OAKLAND -- Golden State didn't need much from center Andrew Bogut by way of offense Wednesday. Point guard Stephen Curry and forward David Lee made sure of it, combining for 51 points as the Warriors outgunned the Detroit Pistons 105-97.

But in the long run, especially against formidable half-court defenses, the Warriors are going to need Bogut's offensive development to win big games.

"There is nothing like having guys who have been around that understand what it takes to win and read different actions," said coach Mark Jackson, who brought Bogut in earlier than normal in the fourth quarter. "His experience makes a difference."

The Warriors won their second straight to improve to 4-2 on the seven-game homestand, which concludes Friday against Chicago.

With Houston winning, the Warriors maintained a 11/2-game lead on the Rockets for the No. 6 spot in the Western Conference. But the Los Angeles Lakers lost, putting a three-game cushion between the Warriors and the No. 8 seed. Utah also lost and is 31/2 behind the Warriors.

If the Warriors are to finish out the season strong, and perhaps make noise in the postseason, Golden State will need more than just Bogut's veteran savvy. They will need him to be a cog in the offense, to create high-percentage offense.

He appears to be past the hurdle of playing back-to-back sets and limited minutes (though it looked as if his back -- which caused him to miss six games earlier this month -- was bothering him at times). But there are still noted strides he will need to make, the biggest being on offense.


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He contributed a bit in the fourth quarter Wednesday. He slipped a shovel pass to Lee for a dunk at the 9:09 mark, putting the Warriors up 84-77. With just shy of three minutes left, Detroit went with the Hack-a-Bogut strategy. Bogut split the free throws. At one point, he drove off the dribble from the top, running a little point-center action.

The Warriors scored 25 points on 8-of-13 shooting in the fourth quarter, enough to keep the Pistons at bay. Bogut had two points and two assists and finished with seven points, 10 rebounds and four assists.

"We're still getting comfortable with it," Curry said of the late-game offense after totaling 31 points and eight assists. "Obviously it's real late in the season. But with Bogut now in the mix in the fourth quarter, we're trying to figure out what plays to run and how to use his passing ability to open things up. ...

"We're going to continue to get better. Obviously, we need to execute at a high level down the stretch of the season to capitalize on these games. But it's still a brand new team that's working through the chemistry of how we're going to finish games."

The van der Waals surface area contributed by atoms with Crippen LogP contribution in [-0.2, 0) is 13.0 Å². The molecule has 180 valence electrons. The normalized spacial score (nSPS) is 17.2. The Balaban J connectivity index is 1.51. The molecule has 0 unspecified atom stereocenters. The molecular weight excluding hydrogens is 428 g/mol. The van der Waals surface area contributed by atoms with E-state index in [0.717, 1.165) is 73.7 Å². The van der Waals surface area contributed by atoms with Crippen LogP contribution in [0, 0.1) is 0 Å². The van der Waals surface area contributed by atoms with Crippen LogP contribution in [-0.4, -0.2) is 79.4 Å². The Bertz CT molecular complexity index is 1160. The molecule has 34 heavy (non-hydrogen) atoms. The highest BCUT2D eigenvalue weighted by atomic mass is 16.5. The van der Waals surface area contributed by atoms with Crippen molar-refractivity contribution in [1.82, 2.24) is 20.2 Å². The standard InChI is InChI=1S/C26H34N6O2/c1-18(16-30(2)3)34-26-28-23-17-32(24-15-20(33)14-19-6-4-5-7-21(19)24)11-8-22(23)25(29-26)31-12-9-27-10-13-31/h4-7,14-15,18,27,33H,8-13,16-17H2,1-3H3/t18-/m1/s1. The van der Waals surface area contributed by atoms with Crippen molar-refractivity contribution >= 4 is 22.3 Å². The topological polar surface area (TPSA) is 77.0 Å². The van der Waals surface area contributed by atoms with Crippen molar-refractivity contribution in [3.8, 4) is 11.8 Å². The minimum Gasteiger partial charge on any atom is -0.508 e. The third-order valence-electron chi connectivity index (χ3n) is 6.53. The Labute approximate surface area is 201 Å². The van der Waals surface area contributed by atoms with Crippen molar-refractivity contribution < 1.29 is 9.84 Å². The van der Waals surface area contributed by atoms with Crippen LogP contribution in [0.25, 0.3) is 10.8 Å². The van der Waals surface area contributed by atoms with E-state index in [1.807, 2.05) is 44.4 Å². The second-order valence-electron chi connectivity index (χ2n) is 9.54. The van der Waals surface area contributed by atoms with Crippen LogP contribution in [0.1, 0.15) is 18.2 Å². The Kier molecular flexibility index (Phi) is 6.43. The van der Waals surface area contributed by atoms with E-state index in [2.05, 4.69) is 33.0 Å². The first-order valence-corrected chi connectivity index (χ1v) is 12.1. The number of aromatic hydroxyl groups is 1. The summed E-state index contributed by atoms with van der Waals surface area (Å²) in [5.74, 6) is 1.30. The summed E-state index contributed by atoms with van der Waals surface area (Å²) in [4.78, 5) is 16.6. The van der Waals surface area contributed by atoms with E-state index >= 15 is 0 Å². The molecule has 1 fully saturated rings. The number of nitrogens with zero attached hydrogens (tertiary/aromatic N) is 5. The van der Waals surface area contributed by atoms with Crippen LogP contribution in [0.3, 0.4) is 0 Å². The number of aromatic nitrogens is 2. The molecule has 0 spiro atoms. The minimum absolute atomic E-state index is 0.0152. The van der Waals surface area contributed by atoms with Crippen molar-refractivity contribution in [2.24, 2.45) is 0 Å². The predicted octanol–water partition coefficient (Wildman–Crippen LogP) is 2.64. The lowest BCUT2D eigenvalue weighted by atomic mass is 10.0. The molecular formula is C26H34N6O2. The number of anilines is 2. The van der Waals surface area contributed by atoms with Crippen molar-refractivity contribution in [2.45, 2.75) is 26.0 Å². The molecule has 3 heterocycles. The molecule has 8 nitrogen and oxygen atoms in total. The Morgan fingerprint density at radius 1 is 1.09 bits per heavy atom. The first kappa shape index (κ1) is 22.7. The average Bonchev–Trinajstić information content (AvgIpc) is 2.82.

Part of what Bogut, the veteran 7-foot center, was supposed to bring was a much-needed inside presence. While he isn't a dominant scorer -- his career averages are 12.4 points on 52.1 percent shooting -- he is known around the league as a deft passer.

The jumper-heavy Warriors are hoping to take advantage of that, especially down the stretch of close games. Bogut and Lee, two of the better passing big men in the league, theoretically expand the Warriors' options and give Golden State an improved half-court attack.

But Bogut isn't there yet. Still getting into game shape, still trying to find his game.

Wednesday was the first time in five games that Golden State scored 25 or more fourth-quarter points. The Warriors have done so only four times since the All-Star break.

In critical games when they've needed a bucket, Golden State has been forced to rely on outside shots. And with defenses paying special attention to Curry, getting a good shot has become increasingly difficult.

Jackson said when Bogut gets back to being an upper-echelon center, if he gets there, it will help the Warriors' late-game offense. Golden State is used to getting limited offensive production from its centers, whether Bogut or rookie Festus Ezeli or veteran Andris Biedrins. But down the stretch, and especially in the postseason, the Warriors won't be able to afford playing four-on-five on the offensive end.

"He's been rebounding, protecting the paint and setting screens," Jackson said before the game. "I think the next step is going to be getting back to who he is on the block. ... He's beginning to feel more and more comfortable at getting some of that explosiveness back."

  • Free-agent small forward Dominic McGuire, the defensive specialist who became a fan favorite with the Warriors last season, probably won't be returning to Golden State this season as many fans hope.

    According to team sources, the Warriors don't want him taking minutes away from rookie forward Draymond Green.

    It is obvious Golden State could use a defensive stopper. And they have the roster space to add McGuire, who is a free agent looking for a team. And McGuire would be eligible for the postseason should the Warriors sign him by season's end.

    But the Warriors let McGuire walk during the offseason largely because they believed Green could bring what McGuire did, plus more rebounding. Jackson, who one source said has veto power, doesn't want to inhibit Green's development.

    So instead of getting a perimeter wing defender, the Warriors decided to fill their hole at third-string power forward, hence the signing of Malcolm Thomas from the D-League. Golden State doesn't have a legitimate power forward behind Lee and Carl Landry since Jeremy Tyler was traded to Atlanta.

    Friday's game

    Chicago (35-29) at Warriors (37-29), 7:30 p.m. CSNBA